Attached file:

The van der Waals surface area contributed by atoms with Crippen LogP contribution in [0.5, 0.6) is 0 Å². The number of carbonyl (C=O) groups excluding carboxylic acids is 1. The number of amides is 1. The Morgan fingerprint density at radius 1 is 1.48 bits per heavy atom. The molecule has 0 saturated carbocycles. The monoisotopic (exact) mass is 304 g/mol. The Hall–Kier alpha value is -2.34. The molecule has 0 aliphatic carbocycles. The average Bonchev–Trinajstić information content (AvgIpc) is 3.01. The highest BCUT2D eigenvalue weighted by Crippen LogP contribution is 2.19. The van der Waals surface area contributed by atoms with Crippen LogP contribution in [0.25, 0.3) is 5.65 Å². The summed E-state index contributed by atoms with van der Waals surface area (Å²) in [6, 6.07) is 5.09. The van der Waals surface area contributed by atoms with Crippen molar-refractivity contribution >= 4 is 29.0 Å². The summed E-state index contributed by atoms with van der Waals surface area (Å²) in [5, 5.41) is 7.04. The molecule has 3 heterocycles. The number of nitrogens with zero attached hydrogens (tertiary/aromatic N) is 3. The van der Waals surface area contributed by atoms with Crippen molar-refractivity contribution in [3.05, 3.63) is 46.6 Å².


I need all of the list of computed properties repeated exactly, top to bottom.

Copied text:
The van der Waals surface area contributed by atoms with Crippen LogP contribution in [0.5, 0.6) is 0 Å². The number of carbonyl (C=O) groups excluding carboxylic acids is 1. The number of amides is 1. The Morgan fingerprint density at radius 1 is 1.48 bits per heavy atom. The molecule has 0 saturated carbocycles. The monoisotopic (exact) mass is 304 g/mol. The Hall–Kier alpha value is -2.34. The molecule has 0 aliphatic carbocycles. The average Bonchev–Trinajstić information content (AvgIpc) is 3.01. The highest BCUT2D eigenvalue weighted by Crippen LogP contribution is 2.19. The van der Waals surface area contributed by atoms with Crippen LogP contribution in [0.25, 0.3) is 5.65 Å². The summed E-state index contributed by atoms with van der Waals surface area (Å²) in [6, 6.07) is 5.09. The van der Waals surface area contributed by atoms with Crippen molar-refractivity contribution >= 4 is 29.0 Å². The summed E-state index contributed by atoms with van der Waals surface area (Å²) in [5, 5.41) is 7.04. The molecule has 3 heterocycles. The number of nitrogens with zero attached hydrogens (tertiary/aromatic N) is 3. The van der Waals surface area contributed by atoms with Crippen molar-refractivity contribution in [3.05, 3.63) is 46.6 Å².